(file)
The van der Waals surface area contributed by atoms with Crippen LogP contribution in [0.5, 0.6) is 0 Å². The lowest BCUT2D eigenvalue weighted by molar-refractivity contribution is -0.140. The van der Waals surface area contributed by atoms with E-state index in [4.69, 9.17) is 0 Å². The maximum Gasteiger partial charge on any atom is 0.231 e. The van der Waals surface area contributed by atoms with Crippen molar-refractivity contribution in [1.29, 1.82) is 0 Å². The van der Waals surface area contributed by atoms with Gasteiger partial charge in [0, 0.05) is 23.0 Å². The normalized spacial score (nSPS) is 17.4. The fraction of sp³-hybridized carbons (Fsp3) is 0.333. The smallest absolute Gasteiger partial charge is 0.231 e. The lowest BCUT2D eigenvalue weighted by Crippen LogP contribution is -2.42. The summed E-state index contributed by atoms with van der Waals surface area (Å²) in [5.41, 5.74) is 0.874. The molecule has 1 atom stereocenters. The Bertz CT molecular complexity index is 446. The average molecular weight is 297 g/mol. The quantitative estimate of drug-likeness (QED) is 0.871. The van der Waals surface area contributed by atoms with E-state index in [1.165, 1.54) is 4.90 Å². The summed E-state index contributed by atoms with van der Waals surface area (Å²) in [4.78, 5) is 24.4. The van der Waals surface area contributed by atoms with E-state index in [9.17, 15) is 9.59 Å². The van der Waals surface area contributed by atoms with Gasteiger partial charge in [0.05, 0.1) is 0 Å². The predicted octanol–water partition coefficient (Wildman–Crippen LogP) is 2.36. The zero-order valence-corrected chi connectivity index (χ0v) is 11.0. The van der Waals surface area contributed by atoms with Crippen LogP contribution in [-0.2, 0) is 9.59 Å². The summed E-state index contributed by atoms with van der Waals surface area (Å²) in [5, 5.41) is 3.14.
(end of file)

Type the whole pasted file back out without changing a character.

The van der Waals surface area contributed by atoms with Crippen LogP contribution in [0.5, 0.6) is 0 Å². The lowest BCUT2D eigenvalue weighted by molar-refractivity contribution is -0.140. The van der Waals surface area contributed by atoms with E-state index in [4.69, 9.17) is 0 Å². The maximum Gasteiger partial charge on any atom is 0.231 e. The van der Waals surface area contributed by atoms with Crippen molar-refractivity contribution in [1.29, 1.82) is 0 Å². The van der Waals surface area contributed by atoms with Gasteiger partial charge in [0, 0.05) is 23.0 Å². The normalized spacial score (nSPS) is 17.4. The fraction of sp³-hybridized carbons (Fsp3) is 0.333. The smallest absolute Gasteiger partial charge is 0.231 e. The lowest BCUT2D eigenvalue weighted by Crippen LogP contribution is -2.42. The summed E-state index contributed by atoms with van der Waals surface area (Å²) in [5.41, 5.74) is 0.874. The molecule has 1 atom stereocenters. The Bertz CT molecular complexity index is 446. The average molecular weight is 297 g/mol. The quantitative estimate of drug-likeness (QED) is 0.871. The van der Waals surface area contributed by atoms with E-state index in [1.165, 1.54) is 4.90 Å². The summed E-state index contributed by atoms with van der Waals surface area (Å²) in [4.78, 5) is 24.4. The van der Waals surface area contributed by atoms with E-state index in [9.17, 15) is 9.59 Å². The van der Waals surface area contributed by atoms with Gasteiger partial charge in [0.05, 0.1) is 0 Å². The predicted octanol–water partition coefficient (Wildman–Crippen LogP) is 2.36. The zero-order valence-corrected chi connectivity index (χ0v) is 11.0. The van der Waals surface area contributed by atoms with Crippen LogP contribution in [-0.2, 0) is 9.59 Å². The summed E-state index contributed by atoms with van der Waals surface area (Å²) in [5, 5.41) is 3.14.